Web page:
Under Curley's control she really couldn't do much or talk to many people but she got around. Every now and then she would swing around by all of the boys and get a little flirty and the guys would never fall for it. She would have to be one of loneliest characters in the novel. First of all, Curley really controlled his wife and never let her do anything and she hated it! Every Time she would appear in the novel she would always say something like ¨Why can't i talk to you?
In the 1930’s, in Maycomb, Alabama a small town is alerted with rape charges, from Mayella, who an African American, Tom Robinson is guilty for. Tom Robinson is not as powerful as he thinks when he takes the stand to plead not guilty, is he really?Mayella does take the stand and plead not guilty, Harper Lee’s, To Kill A Mockingbird, tells us that her class, race, and gender find her not guilty. In general,...”White people wouldn’t have anything to do with her because she lived among pigs;Ewells negro neighbors wouldn’t have anything to do with her because she was white”("DBQ: IS Mayella Powerful?" 21)… Any race you are, you are still going to ignore Mayella by her lifestyle and the way she is treated. In fact, she gets offended when she gets called Ma’am , mainly because she has never been respected in her life…”Won’t answer a word you say long as you keep on mockin’ me.’ she said.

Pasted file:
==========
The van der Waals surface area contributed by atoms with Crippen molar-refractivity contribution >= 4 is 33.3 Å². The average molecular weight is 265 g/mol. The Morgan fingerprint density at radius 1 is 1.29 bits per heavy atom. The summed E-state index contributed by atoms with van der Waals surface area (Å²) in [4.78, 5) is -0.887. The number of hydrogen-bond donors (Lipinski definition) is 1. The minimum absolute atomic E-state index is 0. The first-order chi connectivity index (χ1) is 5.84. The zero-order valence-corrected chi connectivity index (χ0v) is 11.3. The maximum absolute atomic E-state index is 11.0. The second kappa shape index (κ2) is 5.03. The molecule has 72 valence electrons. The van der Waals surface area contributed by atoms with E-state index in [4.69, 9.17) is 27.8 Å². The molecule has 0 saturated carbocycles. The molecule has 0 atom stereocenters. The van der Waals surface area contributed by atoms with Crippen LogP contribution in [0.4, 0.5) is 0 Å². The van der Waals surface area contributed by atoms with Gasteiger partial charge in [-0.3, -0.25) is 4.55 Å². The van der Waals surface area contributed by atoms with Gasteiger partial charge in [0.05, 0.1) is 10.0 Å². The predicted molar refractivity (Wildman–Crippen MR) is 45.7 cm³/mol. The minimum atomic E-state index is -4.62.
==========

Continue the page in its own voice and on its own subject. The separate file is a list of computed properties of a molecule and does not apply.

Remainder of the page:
Unlike Mayella, Bob despises negroes. He constantly calls negroes the “N” word and harassed both Tom and his wife. If it were not for the color of their skin, he would never have done this. Another difference between the two characters is that Bob stays bitter towards the people of Maycomb after the trial, but Mayella does not. The audience knows that Mayella does not stay bitter, as it is never said that she was or that she acted on it at all.
Tom Robinson is portrayed by a Mockingbird because Mockingbirds do not harm others, they only sing for us. Tom is wrongly accused of raping a white woman, Mayella Ewell, when in actuality he is a helpful, hardworking, and honest man who was helping Mayella with her chores around the house. Tom Robinson does not hurt Mayella Ewell in any way but he does dare to feel sorry for her because of her loneliness and financial state which is why he was willing to help her around the house. Tom Robinson’s pity on Mayella Ewell is seen as unfathomable and is not accepted by the court. As shown on page 197, ”’Mr.
“O Fortune, Fortune! All men call thee fickle./If thou art fickle, what dost thou with him.” (3.5.60-61). Juliet questions how men are calling her fickle and dedicating her life and her fate. She is referencing how her father, and thus the feud, have decided that she is not to marry a Montague, and instead suitor. Like above, Juliet is clearly unsatisfied by the undertakings of her parents, as a result of the feud.